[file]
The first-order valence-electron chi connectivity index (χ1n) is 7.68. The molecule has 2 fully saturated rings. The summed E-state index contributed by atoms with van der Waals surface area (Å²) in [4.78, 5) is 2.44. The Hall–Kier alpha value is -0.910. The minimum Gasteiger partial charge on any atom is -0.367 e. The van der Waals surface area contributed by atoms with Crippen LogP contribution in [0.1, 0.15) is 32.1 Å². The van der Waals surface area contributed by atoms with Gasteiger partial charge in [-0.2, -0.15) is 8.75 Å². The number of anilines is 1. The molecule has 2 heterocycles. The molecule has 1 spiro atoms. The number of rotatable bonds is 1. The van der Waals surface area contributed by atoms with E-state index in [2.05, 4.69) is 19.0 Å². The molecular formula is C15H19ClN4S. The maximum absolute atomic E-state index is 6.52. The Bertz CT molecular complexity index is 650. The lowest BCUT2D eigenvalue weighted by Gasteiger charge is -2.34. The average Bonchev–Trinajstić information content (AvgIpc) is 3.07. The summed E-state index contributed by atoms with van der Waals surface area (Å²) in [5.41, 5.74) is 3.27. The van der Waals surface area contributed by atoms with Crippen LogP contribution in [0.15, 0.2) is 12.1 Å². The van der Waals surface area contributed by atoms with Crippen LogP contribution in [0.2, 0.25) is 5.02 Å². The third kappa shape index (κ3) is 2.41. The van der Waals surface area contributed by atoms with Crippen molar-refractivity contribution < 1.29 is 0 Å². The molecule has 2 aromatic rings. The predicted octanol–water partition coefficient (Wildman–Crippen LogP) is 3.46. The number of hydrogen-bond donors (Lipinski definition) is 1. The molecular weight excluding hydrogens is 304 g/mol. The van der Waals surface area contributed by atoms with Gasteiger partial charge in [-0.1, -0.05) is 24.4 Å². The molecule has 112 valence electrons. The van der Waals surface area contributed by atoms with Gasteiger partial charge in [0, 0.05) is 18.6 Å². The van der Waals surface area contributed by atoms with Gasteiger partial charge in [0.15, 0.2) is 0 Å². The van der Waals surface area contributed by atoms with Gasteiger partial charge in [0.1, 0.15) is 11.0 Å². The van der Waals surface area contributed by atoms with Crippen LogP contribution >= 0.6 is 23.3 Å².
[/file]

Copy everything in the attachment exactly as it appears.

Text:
The first-order valence-electron chi connectivity index (χ1n) is 7.68. The molecule has 2 fully saturated rings. The summed E-state index contributed by atoms with van der Waals surface area (Å²) in [4.78, 5) is 2.44. The Hall–Kier alpha value is -0.910. The minimum Gasteiger partial charge on any atom is -0.367 e. The van der Waals surface area contributed by atoms with Crippen LogP contribution in [0.1, 0.15) is 32.1 Å². The van der Waals surface area contributed by atoms with Gasteiger partial charge in [-0.2, -0.15) is 8.75 Å². The number of anilines is 1. The molecule has 2 heterocycles. The molecule has 1 spiro atoms. The number of rotatable bonds is 1. The van der Waals surface area contributed by atoms with E-state index in [2.05, 4.69) is 19.0 Å². The molecular formula is C15H19ClN4S. The maximum absolute atomic E-state index is 6.52. The Bertz CT molecular complexity index is 650. The lowest BCUT2D eigenvalue weighted by Gasteiger charge is -2.34. The average Bonchev–Trinajstić information content (AvgIpc) is 3.07. The summed E-state index contributed by atoms with van der Waals surface area (Å²) in [5.41, 5.74) is 3.27. The van der Waals surface area contributed by atoms with Crippen LogP contribution in [0.15, 0.2) is 12.1 Å². The van der Waals surface area contributed by atoms with Crippen LogP contribution in [0.2, 0.25) is 5.02 Å². The third kappa shape index (κ3) is 2.41. The van der Waals surface area contributed by atoms with Crippen molar-refractivity contribution < 1.29 is 0 Å². The molecule has 2 aromatic rings. The predicted octanol–water partition coefficient (Wildman–Crippen LogP) is 3.46. The number of hydrogen-bond donors (Lipinski definition) is 1. The molecular weight excluding hydrogens is 304 g/mol. The van der Waals surface area contributed by atoms with Gasteiger partial charge in [-0.1, -0.05) is 24.4 Å². The molecule has 112 valence electrons. The van der Waals surface area contributed by atoms with Gasteiger partial charge in [0, 0.05) is 18.6 Å². The van der Waals surface area contributed by atoms with Gasteiger partial charge in [0.15, 0.2) is 0 Å². The van der Waals surface area contributed by atoms with Gasteiger partial charge in [0.1, 0.15) is 11.0 Å². The van der Waals surface area contributed by atoms with Crippen LogP contribution >= 0.6 is 23.3 Å².